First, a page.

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Sierra Club v. Environmental Protection Agency

ELR Citation: 44 ELR 20133
Nos. 13-1014, (D.C. Cir., 06/13/2014)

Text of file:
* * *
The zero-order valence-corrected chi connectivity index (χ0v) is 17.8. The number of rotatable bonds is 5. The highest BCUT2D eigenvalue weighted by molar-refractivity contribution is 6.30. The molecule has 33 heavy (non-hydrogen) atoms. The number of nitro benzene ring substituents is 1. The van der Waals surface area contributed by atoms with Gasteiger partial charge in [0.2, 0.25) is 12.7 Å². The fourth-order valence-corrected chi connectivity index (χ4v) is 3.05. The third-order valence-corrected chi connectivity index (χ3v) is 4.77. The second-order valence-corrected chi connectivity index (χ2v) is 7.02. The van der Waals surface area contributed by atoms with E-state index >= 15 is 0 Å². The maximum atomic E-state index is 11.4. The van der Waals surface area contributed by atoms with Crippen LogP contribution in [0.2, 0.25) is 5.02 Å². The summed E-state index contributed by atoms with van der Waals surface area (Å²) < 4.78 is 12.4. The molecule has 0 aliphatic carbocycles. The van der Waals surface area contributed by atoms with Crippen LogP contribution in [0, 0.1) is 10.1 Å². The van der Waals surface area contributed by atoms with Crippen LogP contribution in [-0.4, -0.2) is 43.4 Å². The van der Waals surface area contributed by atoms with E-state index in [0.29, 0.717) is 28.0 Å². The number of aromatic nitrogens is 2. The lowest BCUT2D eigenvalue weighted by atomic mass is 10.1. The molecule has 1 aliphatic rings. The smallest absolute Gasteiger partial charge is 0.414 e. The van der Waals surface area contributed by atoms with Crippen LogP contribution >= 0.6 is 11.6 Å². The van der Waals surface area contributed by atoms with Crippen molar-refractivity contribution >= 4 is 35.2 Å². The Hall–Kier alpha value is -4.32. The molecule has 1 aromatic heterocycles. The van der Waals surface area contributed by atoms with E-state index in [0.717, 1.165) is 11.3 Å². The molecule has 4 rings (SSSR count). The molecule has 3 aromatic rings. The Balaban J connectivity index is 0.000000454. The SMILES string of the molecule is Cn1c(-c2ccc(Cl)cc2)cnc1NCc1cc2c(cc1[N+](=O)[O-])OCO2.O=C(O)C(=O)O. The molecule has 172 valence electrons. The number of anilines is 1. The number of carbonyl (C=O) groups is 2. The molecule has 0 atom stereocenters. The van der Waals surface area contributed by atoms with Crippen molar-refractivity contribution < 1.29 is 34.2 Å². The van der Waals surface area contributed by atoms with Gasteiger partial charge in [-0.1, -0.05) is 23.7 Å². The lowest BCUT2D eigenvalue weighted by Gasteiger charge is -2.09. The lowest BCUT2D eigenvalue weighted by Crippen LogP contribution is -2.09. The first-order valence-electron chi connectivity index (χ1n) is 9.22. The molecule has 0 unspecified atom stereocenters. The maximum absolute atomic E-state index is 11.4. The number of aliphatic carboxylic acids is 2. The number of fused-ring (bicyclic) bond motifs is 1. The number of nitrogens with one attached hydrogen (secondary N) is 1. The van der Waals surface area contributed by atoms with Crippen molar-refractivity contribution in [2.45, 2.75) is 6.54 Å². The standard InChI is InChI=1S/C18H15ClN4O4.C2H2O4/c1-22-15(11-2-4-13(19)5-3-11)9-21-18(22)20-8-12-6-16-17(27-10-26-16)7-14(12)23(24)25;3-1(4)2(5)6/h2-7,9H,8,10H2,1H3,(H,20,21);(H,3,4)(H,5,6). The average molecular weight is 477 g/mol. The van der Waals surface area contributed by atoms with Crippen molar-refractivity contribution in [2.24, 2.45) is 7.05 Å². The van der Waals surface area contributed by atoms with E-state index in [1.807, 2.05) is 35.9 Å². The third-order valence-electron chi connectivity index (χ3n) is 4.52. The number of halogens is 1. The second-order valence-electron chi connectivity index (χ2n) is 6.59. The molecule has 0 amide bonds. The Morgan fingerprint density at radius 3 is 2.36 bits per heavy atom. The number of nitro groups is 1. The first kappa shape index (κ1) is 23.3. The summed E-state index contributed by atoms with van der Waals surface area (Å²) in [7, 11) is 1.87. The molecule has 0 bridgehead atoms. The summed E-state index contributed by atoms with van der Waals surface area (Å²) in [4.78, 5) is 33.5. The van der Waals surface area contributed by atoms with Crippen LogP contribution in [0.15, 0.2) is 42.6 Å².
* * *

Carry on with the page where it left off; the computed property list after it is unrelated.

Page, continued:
The D.C. Circuit held that environmental groups lacked standing to challenge an EPA memo issued to regional directors in response to an earlier court decision vacating the Agency's 2011 Cross-State Air Pollution Rule (the "transport rule"), which sets sulfur dioxide and nitrogen oxides emissions limits for 28 upwind states based on those states' contributions to downwind states' air quality problems. In that case, EME Homer City Generation, L.P. v. EPA, 696 F.3d 7, 42 ELR 20177 (D.C. Cir. 2012), the court invalidated the rule and instructed EPA to continue implementing the Clean Air Interstate Rule (CAIR), which the transport rule was intended to replace since it too had been struck down. In response to the court's decision, the memo directed regional directors to proceed with pending state redesignation requests and SIP actions that relied on emissions reductions from CAIR. Environmental groups petitioned for review, arguing that the memo should be struck down on procedural and substantive grounds. Nevertheless, the case was dismissed because the groups failed to demonstrate injury-in-fact. The groups failed to show how any of their members were suffering from an actual or imminent injury, and they offered no evidence to suggest that CAIR-based emissions reductions will be fleeting or that a replacement program will result in increased emissions. They argued that the memo has denied them the protection of "permanent and enforceable" emission reductions "guaranteed" by the CAA, but their reliance on guarantees of "permanent" emissions reductions is tantamount to "an abstract, and uncognizable, interest in seeing the law enforced." Notably, the U.S. Supreme Court recently reversed the vacatur of the transport rule in EPA v. EME Homer City Generation, L.P., 134 S. Ct. 1584, 44 ELR 20094 (2014). But because EPA has not yet determined whether it will continue to rely on CAIR, the case was not moot.